Dreams of New York

I’ve had a lot of fun with this superb compilation CD New York City: Manhattan Moods (RIGHTEOUS PSALM 23:43), the latest from the UK Righteous label and another revelation in terms of orchestral easy-listening hidden treasures from the US which are new to this listener. The CD compiles three items, starting off with the Moondog eight-track release On The Streets Of New York, which I think probably came out as a ten-inch LP originally. Already quite familiar with this early piece from the life of the famed blind composer who liked to be out on the streets, and it’s got the glorious mix of his stark percussion music with traffic sounds and the hooters of river boats. Slightly odd of course to find this “art music” in mixed company with short LPs from Gordon Jenkins and Morton Gould, but given the New York theme it makes perfect sense. Jenkins’ Views From The Manhattan Tower (original on Capitol records, 1956) is another one of those quasi-cinematic LPs, blending songs, spoken words by actors and actresses, and instrumental portraits of the Manhattan cocktail-party high-life. Its narrative ambition is truly something that boggles the mind, as the listener is swept from one vignette to another in these fast-moving miniatures, depicting a whirlwind romance that even a modern speed-dater couldn’t hope to match. Six tracks by Morton Gould from his Manhattan Moods (Columbia, c. 1950 we suspect) LP close down the record, offering us that perfect syrupy dose of instrumental music that is both cloyingly sentimental and strangely moving, what with its ‘Nocturne’ and ‘Park Avenue Fantasy’ titles suggestive of tinted postcards from an urban paradise now all but vanished. Personally I always trip out on the rich and amplified sound of the orchestras on these 1950s records, and the infidel inside me sometimes wonders why classical music records can’t emulate this very full and ample surface, but I suspect it’s because it’s too “popular” and too “processed”.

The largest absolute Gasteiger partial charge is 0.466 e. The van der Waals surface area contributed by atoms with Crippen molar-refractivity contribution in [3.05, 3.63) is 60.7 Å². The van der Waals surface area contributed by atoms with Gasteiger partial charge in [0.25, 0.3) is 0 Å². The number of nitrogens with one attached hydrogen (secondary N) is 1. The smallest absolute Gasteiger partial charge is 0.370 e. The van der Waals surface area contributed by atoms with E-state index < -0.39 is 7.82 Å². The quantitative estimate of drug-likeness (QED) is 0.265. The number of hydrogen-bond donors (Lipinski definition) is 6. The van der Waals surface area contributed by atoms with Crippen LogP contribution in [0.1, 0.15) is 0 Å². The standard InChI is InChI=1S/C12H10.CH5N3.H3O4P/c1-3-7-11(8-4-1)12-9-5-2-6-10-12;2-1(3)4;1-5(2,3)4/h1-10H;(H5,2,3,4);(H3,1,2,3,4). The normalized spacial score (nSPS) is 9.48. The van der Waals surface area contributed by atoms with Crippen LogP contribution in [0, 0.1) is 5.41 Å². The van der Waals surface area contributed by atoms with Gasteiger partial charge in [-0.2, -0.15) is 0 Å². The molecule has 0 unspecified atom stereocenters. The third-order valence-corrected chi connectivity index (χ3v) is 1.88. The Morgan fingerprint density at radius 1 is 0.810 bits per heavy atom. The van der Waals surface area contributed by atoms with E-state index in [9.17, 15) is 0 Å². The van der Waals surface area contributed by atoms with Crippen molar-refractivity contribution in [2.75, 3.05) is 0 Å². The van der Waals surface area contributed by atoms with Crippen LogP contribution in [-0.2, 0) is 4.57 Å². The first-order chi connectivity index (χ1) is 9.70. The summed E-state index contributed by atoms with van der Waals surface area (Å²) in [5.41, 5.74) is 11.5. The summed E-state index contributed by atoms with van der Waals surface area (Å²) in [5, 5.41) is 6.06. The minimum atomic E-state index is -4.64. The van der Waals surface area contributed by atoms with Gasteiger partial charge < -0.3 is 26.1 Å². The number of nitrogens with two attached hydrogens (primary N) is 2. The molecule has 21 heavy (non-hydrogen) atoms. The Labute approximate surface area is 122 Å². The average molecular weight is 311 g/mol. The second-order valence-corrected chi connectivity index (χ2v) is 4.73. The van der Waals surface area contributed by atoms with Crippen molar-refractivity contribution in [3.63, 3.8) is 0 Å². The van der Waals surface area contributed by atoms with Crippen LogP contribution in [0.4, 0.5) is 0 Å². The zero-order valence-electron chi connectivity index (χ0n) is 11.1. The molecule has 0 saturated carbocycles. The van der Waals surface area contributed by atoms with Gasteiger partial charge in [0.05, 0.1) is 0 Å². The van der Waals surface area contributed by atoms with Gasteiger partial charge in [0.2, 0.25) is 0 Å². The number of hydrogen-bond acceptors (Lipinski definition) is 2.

The same day I spun this it so happens I also watched On The Town on Film Four, which likewise spins a delirious dream of life in New York City and also has a very lush orchestrated soundtrack, courtesy of the great Leonard Bernstein, although not all of his original music was used in this 1949 Hollywood version of the Broadway success. Without being able to pinpoint exactly why, I find some connections between the music here and that on the Morton Gould LP – there’s the same wistful longing and gorgeous stirring chords, particularly during the movie’s wordless ‘A Day In New York’ ballet fantasy sequence. I always enjoy On The Town (along with Singing in the Rain and An American In Paris of course) and have long wondered why this all-time American classic has never been cleaned up and remastered for a proper DVD release, particularly as the vibrant colours are starting to look a bit washed out on the print we normally see on TV. While I love the energy, the sassy characters, the dancing and the songs, I also gotta admit it’s not really a great storyline and half the time the narrative doesn’t really know where to put itself. This viewing however I was struck by a singular image of the three sailors and their dates on top of the Empire State building, with the camera filming them from below and showing a sharp perspective of the tower behind them, doubtless arrived at by studio composite methods. Yet it’s beautiful – a masterpiece of artificial lighting and colours, and it’s got the same unreal and dreamy qualities you can hear on the above CD.